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Aveng execs get R17.7m in bonuses

Troubled construction group says board approved incentives for top trio that were ‘based on clearly defined performance criteria’.

Eric Diack sat pensively as he waited to start Aveng’s AGM in a boardroom at the construction company’s campus at Jet Park near Johannesburg in late November.

There were about 20 people in the boardroom, but as crowded as it was no one was sitting next to Diack. He was parachuted into the role of executive chair in late August 2017 when then chairman Mahomed Seedat resigned. A month later he became interim CEO when Kobus Verster suddenly departed.

Diack found himself presiding over a company that had gotten itself into a world of trouble.

Its share price had crashed from just under R18 from  where it was five years ago to its current level of 2c, and it incurred a R401 million operating loss for the 2018 financial year.

Aside from having to deal with a difficult local construction sector, Aveng also wrote off R2.3 billion relating to the Queensland Curtis Liquefied Natural Gas project in Australia.

It is not the only large construction group facing a difficult time. In the past year two giants of the sector – Basil Read and Group Five – entered business rescue.

Read: Construction industry in survival mode

With all this hanging over the group, it’s not surprising that despite the crowded boardroom, the AGM was unusually silent. Diack, a former Anglo American executive, who has sat on numerous boards, could sense the awkwardness and joked about it. 

The room chuckled and from there the meeting rapidly proceeded to pass nine resolutions in just under 20 minutes.

All the resolutions were passed by a margin of over 90% – except for one.

It’s a non-binding resolution on the approval of the remuneration report, and passed with only 62% of the vote.

Diack said that as this resolution was not passed by 75%, as stipulated in the King codes of governance, the board would consult with the shareholders who opposed it and explain it to them.

Considering how senior executives were compensated, it is understandable that some shareholders were reticent about approving this resolution.

The top trio – Diack, CEO Sean Flanagan (a former non-executive who was appointed chief executive in February 2019) and financial director Adrian Macartney – collectively earned about R17.7 million in bonuses, which was way above the R4.2 million these positions paid out in the 2018 financial year.

The R4.2 million figure paid in the 2018 financial year was to Daick, which was on top of his R6.9 million salary.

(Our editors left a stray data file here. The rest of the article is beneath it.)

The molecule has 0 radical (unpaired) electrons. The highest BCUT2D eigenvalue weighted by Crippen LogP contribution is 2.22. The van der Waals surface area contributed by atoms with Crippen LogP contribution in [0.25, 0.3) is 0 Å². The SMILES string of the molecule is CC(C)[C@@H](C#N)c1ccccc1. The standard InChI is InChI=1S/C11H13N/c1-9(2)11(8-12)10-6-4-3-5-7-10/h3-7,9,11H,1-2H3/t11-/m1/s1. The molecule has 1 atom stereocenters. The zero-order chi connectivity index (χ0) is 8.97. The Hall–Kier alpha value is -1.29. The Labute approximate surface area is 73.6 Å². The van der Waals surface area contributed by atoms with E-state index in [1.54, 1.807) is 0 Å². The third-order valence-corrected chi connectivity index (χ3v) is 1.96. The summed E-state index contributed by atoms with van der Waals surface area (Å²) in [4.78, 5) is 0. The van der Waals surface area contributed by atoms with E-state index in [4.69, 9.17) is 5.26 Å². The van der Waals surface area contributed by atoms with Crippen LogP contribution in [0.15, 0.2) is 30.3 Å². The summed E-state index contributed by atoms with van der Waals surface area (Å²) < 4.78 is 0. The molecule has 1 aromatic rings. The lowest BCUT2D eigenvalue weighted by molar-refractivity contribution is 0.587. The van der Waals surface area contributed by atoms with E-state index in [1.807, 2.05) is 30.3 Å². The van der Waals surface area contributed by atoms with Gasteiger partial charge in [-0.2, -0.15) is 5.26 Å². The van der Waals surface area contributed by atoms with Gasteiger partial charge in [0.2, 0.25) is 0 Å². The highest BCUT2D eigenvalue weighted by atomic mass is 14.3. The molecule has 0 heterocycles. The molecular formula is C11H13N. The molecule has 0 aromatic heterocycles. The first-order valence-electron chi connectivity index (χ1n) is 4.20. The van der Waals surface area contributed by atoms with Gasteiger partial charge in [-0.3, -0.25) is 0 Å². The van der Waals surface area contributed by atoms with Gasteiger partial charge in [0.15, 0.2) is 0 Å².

The group defended the 2019 period’s incentive payments, noting that: “The 2019 short-term incentives were based on clearly defined performance criteria that were agreed between the board and the executives in advance.”

The 2019 Performance Incentive Plan lays out how the executive chair, CEO and FD got the R17.7 million in bonuses for, among other things, not breaking the company’s loan covenants, the quality of its audit opinion, retention of key staff, the disposal of non-core assets, as well as major interventions to “protect the balance sheet”.

Source: Aveng

They received these cash bonuses despite the group seeing revenue fall R30.6 billion to R25.7 billion and increasing its operating loss to R1.1 billion for the year to end-June 2019. It did, however, manage to reduce its long-term borrowings from R2.68 billion to R1.45 billion, improving its debt-to-equity ratio from 127% to 87%.

Read: Aveng institutes legal action against SOE for non-payment of R50m

The 2019 incentive plan prioritises improving the balance sheet ahead of increasing profit. It effectively matches the goals of its turnaround plan, which prioritises reducing debt, raising capital and disposing of non-core assets.

This has seen it, among other actions, raise R460 million in a rights offer, renegotiate its debt repayments, and get R1 billion through the disposal of non-core assets, including the sale of its Jet Park offices.

Source: Aveng

Aveng said in a statement that given the precarious financial position of the group, it needed Diack’s experience to guide it through this period. For this, he needed to be properly compensated.

“At the time of appointment of the executive chairman, the company found itself under significant stress. The board agreed on several specific near term key performance indicators [KPIs] that were designed to ensure the continued existence of the company. This required a significant personal commitment and experienced leadership capable of delivering the required turnaround. The incentive paid reflects the extent of the achievement of these KPIs.”